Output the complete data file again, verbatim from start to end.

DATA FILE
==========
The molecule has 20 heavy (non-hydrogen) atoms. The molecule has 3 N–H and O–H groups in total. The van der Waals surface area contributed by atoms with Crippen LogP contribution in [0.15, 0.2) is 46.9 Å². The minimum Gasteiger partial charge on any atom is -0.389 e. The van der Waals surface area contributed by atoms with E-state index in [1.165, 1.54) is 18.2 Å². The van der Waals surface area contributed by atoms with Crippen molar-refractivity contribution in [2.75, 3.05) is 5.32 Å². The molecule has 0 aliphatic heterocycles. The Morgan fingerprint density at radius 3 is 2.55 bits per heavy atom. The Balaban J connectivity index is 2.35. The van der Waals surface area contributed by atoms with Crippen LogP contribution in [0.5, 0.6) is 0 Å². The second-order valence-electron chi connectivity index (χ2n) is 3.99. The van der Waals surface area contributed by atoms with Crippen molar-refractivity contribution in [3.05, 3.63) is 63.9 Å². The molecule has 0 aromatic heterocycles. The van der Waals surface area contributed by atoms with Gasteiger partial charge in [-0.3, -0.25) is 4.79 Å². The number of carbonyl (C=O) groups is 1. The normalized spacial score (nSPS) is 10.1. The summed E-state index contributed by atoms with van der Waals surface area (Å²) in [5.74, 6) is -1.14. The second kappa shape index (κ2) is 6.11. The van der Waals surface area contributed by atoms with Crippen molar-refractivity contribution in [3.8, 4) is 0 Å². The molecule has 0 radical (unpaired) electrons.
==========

The molecule has 20 heavy (non-hydrogen) atoms. The molecule has 3 N–H and O–H groups in total. The van der Waals surface area contributed by atoms with Crippen LogP contribution in [0.15, 0.2) is 46.9 Å². The minimum Gasteiger partial charge on any atom is -0.389 e. The van der Waals surface area contributed by atoms with E-state index in [1.165, 1.54) is 18.2 Å². The van der Waals surface area contributed by atoms with Crippen molar-refractivity contribution in [2.75, 3.05) is 5.32 Å². The molecule has 0 aliphatic heterocycles. The Morgan fingerprint density at radius 3 is 2.55 bits per heavy atom. The Balaban J connectivity index is 2.35. The van der Waals surface area contributed by atoms with Crippen LogP contribution in [0.5, 0.6) is 0 Å². The second-order valence-electron chi connectivity index (χ2n) is 3.99. The van der Waals surface area contributed by atoms with Crippen molar-refractivity contribution in [3.05, 3.63) is 63.9 Å². The molecule has 0 aromatic heterocycles. The van der Waals surface area contributed by atoms with Gasteiger partial charge in [-0.3, -0.25) is 4.79 Å². The number of carbonyl (C=O) groups is 1. The normalized spacial score (nSPS) is 10.1. The summed E-state index contributed by atoms with van der Waals surface area (Å²) in [5.74, 6) is -1.14. The second kappa shape index (κ2) is 6.11. The van der Waals surface area contributed by atoms with Crippen molar-refractivity contribution in [3.8, 4) is 0 Å². The molecule has 0 radical (unpaired) electrons.